I’ve made some more progress on what will be my first Android market application – “Where is Io”. I’ve learned a lot about sqlite performance on the phone, which isn’t bad as long as you limit the number of database opens you do. I’m also trying to make the interface more self explanatory to even those with less astronomy knowledge. Here are the current screen shots:
I’m not going to explain anything else on the interface, but I would love questions / comments in the blog if this seems confusing. My “must do” task list probably puts this at about 2 weeks away from publish into the market. Fortunately, Jupiter is only just coming out of the Sun now (with a missing belt!) so as long as I get this out in the next month or so it will be useful to folks.
There have been a series of posts about Git in the last week over at The Reinvigorated Programmer. It’s fascinating to watch someone come to terms with Git that’s also a brilliant writer, and gets to the heart of the challenges so quickly. If you’ve ever struggled getting over that hump with Git, I encourage you to read the three posts, in order, and see if it helps you on your journey.
Act 1: Git is a Harrier Jump Jet. And not in a good way
Act 2: Still hatin’ on git: now with added Actual Reasons!
Act 3: You could have invented git (and maybe you already have!)
This whole mess is just heart breaking. Lots more photos at The Big Picture.
I think that the whole Facebook dust up around privacy really has brought us a new pick any two triangle diagram:
The New Pick Any Two
When it comes to some kind of online services you only get to pick two of: privacy, no effort, and no cost. With free services, that you don’t have to manage yourself, it should be no surprise that you have to give up privacy.
I’m sure there is a better wording for the pyramid, or even a better distillation of the legs. If you’ve got any thoughts on that front, please post a comment.
News reports of the failed attempt to contain the oil-spewing equipment on the bottom of the Gulf of Mexico have referred obliquely to things like “ice crystals” or an “icy slush” clogging the hardware that was intended to cap the leak. Anyone who is paying attention would recognize that there’s a bit of a problem here, in that, even at the temperatures and pressures of the ocean at the site, the water there is very much in its liquid phase, as are the hydrocarbons that are spewing through the leak. The methane that caused the original explosion remains gaseous down to -161°C. The “ice” that’s forming is actually a solidified mixture of methane and water called a clathrate. Clathrates have also been in the news because of a potential role in climate change, so it seems like an opportune time to explain what they are.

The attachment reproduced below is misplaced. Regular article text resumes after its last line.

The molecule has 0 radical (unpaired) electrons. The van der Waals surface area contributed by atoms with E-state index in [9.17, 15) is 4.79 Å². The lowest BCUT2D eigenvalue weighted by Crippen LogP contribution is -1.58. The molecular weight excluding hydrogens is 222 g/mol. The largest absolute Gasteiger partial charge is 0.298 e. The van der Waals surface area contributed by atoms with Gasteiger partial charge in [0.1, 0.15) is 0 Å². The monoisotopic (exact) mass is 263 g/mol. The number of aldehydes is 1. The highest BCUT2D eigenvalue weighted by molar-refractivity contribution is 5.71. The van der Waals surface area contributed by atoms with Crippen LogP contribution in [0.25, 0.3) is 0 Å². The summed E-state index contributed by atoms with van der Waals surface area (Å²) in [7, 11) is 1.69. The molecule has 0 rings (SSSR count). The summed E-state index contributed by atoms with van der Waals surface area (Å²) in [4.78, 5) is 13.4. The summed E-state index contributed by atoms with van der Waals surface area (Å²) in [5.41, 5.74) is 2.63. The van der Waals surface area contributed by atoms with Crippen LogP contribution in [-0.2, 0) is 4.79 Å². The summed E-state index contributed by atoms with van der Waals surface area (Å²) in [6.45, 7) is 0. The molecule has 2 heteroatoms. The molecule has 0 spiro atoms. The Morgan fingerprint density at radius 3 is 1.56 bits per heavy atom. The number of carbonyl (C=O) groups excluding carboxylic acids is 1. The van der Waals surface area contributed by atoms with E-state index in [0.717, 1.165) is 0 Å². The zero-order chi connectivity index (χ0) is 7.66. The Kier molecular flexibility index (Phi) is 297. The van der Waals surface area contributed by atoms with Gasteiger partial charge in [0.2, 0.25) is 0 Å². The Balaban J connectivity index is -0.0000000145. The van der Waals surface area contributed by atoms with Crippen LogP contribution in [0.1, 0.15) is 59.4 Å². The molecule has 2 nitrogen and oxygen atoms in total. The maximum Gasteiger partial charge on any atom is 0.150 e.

Ars Technica goes on to explain the chemistry of these Clathrates, and how they can exist at the bottom of the ocean.
And, on the subject of the oil breach, it’s a damn shame that it’s going to take the destruction of most of the marine industries in the Gulf, and large parts of the ecosystem, for people to realize off shore drilling, in both safety and trade offs, is a more complicated issue then “drill, baby, drill.”
Via Bruce Schneier, there is this quite good write up on risk assessment in the government. Apparently, most government agencies actually have explicit risk metrics when allocating resources based on the chance of things causing human fatalities:
An unacceptable risk is often called de manifestis, meaning of obvious or evident concern — a risk so high that no “reasonable person” would deem it acceptable. A widely cited de manifestis risk assessment comes from a 1980 United States Supreme Court decision regarding workers’ risk from inhaling gasoline vapors. It concluded that an annual fatality risk — the chance per year that a worker would die of inhalation — of 1 in 40,000 is unacceptable. This is in line with standard practice in the regulatory world. Typically, risks considered unacceptable are those found likely to kill more than 1 in 10,000 or 1 in 100,000 per year.
At the other end of the spectrum are risks that are considered acceptable, and there is a fair degree of agreement about that area of risk as well. For example, after extensive research and public consultation, the United States Nuclear Regulatory Commission decided in 1986 that the fatality risk posed by accidents at nuclear power plants should not exceed 1 in 2 million per year and 1 in 500,000 per year from nuclear power plant operations. The governments of Australia, Japan, and the United Kingdom have come up with similar numbers for assessing hazards. So did a review of 132 U.S. federal government regulatory decisions dealing with public exposure to environmental carcinogens, which found that regulatory action always occurred if the individual annual fatality risk exceeded 1 in 700,000. Impressively, the study found a great deal of consistency among a wide range of federal agencies about what is considered an acceptable level of risk.
This falls down when it comes to terrorism:
As can be seen, annual terrorism fatality risks, particularly for areas outside of war zones, are less than one in one million and therefore generally lie within the range regulators deem safe or acceptable, requiring no further regulations, particularly those likely to be expensive. They are similar to the risks of using home appliances (200 deaths per year in the United States) or of commercial aviation (103 deaths per year).
Hmmm… I’m going to have to start keeping an eye out on my dishwasher. I’m pretty sure it has it in for me.